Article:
The Baptism of Christ has traditionally been one of the big Sundays of the year, and for good reason:
First, it marks the first recognition of the adult Jesus as Spirit-filled and particularly beloved of God.
Second, it gives us a symbol of what the way of Christ asks of us—the ritual death of his immersion followed by resurrection as he rises from the River Jordan and the Spirit of God fills him, representing our own inner humble, loving gesture of self-emptying and opening to the Spirit (kenosis) followed by our consciousness expanding and a higher power flowing through us (metanoia).
The question of what we let flow through us is of paramount importance for us as individuals and as human civilization. Joanna Macy and Chris Johnstone say this in their book Active Hope:
“When we are facing hard decisions, a question that can help orient us is, ‘What happens through you?’ Our decisions are like rudders that steer the flow not only of our lives but also of the unfolding stories we participate in…. We can look at our pain for the world in a similar way: it is the world…feeling through us…. If we trace the development of life…we see a recurring pattern of smaller parts coming together to form larger integrated wholes…. Throughout human history we have followed this same evolutionary pattern of smaller parts coming together to form larger complex wholes….. With the planetary emergency we face, we are in danger of falling apart into factious fighting for what is left of the world we have depleted. Another possibility is that this crisis can become a turning point… toward the next evolutionary leap…. When our central organizing priority becomes the well-being of all life, then what happens through us is the recovery of our world….”
The ministry of Jesus was all about helping us make an evolutionary leap toward a loving oneness with God and neighbor and the whole creation. We will read Isaiah 42:1-9 and see a description of what it looks like when we make that leap and the Spirit of God flows through us. It looks like a force of justice, nonviolence, healing, liberation and the light that shines in the darkness that the darkness cannot overcome.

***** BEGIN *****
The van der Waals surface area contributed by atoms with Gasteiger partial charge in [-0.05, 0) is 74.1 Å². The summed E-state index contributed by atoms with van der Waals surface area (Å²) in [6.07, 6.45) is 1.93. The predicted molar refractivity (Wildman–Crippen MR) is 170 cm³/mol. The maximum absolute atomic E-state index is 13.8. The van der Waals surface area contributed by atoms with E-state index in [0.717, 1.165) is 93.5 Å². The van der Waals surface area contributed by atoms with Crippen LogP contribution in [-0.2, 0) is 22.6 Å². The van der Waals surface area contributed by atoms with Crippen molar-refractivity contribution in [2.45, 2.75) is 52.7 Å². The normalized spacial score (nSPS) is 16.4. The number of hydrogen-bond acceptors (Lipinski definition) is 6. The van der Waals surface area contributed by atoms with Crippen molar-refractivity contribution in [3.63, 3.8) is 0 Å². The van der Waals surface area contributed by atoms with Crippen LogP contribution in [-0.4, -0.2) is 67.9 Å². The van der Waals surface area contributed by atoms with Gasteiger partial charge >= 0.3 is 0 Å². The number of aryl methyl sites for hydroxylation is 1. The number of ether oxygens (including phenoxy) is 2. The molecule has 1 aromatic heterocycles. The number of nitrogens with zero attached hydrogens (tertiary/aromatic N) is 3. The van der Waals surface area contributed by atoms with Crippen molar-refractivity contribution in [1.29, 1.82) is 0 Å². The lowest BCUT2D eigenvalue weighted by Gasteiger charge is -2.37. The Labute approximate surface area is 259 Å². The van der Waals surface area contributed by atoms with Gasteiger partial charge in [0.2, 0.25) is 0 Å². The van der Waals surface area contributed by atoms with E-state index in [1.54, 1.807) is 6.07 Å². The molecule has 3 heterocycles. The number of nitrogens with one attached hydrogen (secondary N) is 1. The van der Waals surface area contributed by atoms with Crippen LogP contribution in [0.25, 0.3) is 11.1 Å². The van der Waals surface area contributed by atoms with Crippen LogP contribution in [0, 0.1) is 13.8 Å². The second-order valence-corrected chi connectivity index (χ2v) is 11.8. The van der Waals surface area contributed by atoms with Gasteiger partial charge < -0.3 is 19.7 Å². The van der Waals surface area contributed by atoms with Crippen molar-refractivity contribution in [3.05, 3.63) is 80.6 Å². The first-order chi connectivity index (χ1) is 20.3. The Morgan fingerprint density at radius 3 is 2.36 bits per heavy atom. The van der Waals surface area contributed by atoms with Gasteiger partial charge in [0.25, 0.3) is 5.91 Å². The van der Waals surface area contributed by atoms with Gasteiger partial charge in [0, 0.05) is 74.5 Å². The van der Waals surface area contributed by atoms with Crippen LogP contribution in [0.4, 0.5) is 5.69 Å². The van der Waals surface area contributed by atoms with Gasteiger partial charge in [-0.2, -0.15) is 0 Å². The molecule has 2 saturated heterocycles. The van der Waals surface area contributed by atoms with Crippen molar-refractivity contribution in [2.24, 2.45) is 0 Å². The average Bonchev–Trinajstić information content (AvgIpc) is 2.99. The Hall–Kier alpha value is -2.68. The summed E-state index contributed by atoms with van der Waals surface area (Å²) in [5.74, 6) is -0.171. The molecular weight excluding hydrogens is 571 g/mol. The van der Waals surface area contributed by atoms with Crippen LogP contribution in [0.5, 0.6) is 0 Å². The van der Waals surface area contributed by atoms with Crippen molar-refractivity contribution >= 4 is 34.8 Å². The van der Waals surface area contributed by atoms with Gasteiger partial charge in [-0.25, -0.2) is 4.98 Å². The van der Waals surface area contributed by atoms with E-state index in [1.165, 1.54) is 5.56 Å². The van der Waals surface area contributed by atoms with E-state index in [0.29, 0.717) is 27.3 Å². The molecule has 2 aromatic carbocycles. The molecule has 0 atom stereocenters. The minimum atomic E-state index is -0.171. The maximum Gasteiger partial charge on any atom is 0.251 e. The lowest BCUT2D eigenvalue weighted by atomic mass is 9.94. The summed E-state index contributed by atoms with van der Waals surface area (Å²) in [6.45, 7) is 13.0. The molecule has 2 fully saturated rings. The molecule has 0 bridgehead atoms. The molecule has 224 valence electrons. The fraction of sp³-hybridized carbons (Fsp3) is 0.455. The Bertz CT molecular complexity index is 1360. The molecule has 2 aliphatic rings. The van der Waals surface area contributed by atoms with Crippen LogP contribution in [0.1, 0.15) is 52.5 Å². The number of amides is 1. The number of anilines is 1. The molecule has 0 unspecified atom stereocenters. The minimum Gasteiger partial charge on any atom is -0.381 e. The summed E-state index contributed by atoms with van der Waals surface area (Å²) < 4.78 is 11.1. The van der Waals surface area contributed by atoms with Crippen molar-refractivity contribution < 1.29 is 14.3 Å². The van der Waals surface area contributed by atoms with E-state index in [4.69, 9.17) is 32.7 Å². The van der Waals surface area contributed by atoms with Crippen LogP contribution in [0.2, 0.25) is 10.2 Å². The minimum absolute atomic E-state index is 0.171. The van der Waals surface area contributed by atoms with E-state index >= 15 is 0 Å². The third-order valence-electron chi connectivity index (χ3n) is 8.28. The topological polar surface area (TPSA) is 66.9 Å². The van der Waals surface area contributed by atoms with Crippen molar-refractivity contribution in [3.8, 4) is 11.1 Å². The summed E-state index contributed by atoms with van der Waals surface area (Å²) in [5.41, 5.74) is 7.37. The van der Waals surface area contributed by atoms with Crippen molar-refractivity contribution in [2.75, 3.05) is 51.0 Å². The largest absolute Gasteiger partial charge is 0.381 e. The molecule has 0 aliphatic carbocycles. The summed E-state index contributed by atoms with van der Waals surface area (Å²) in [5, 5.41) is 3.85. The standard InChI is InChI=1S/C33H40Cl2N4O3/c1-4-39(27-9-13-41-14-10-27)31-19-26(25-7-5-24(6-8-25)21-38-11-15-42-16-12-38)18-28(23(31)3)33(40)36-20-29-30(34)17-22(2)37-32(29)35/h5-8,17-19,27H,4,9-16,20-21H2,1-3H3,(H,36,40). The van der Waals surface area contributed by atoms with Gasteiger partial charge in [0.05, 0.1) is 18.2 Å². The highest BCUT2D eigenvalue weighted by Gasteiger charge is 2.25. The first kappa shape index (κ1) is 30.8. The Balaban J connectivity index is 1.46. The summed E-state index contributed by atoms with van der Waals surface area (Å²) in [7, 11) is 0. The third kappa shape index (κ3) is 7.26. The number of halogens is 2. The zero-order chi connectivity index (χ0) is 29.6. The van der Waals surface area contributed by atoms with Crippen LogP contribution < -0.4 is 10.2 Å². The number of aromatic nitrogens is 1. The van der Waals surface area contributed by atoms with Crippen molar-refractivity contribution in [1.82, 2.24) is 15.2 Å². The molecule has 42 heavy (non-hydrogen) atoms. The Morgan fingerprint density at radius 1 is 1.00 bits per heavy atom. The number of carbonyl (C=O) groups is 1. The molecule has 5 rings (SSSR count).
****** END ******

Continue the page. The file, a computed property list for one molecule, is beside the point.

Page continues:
Our greatest hope is that God is about to do a new thing, that an evolutionary shift is underway, that humanity is about to go through its own Jordan baptism and rise full of a new Spirit to guide and empower us to fullness of life for countless generations to come. Our part in that is to prepare ourselves to let the Spirit flow through us, and to find in each of our hearts the particular way in which the Spirit is calling us to serve in our time and place.
Jesus assures us that his path leads to the most abundant and joyful life possible, so the Baptism of Christ with all its symbolic meaning is a cause for celebration, even as Jesus turns from the Jordan toward the wilderness of trial and temptation and confrontation with society and the cross. We would not have a church today if it were not true that the love and comfort, the enthusiasm and miracles that come from the Spirit-filled life far outweigh life’s inevitable struggle and loss.
We will also read Psalm 29 about the power of God flowing through a thunderstorm. The congregation will sing “Hymn of Promise (In the Bulb There Is a Flower)” and “Breathe on Me, Breath of God” and “Christ Needed His Immersion.” The choir will sing “Imagine” by John Lennon and Yoko Ono, “Spirit of the Living God,” and the beautiful Taizé chant, “Bless the Lord, My Soul.”
You can see and hear a moving version of “Imagine” below: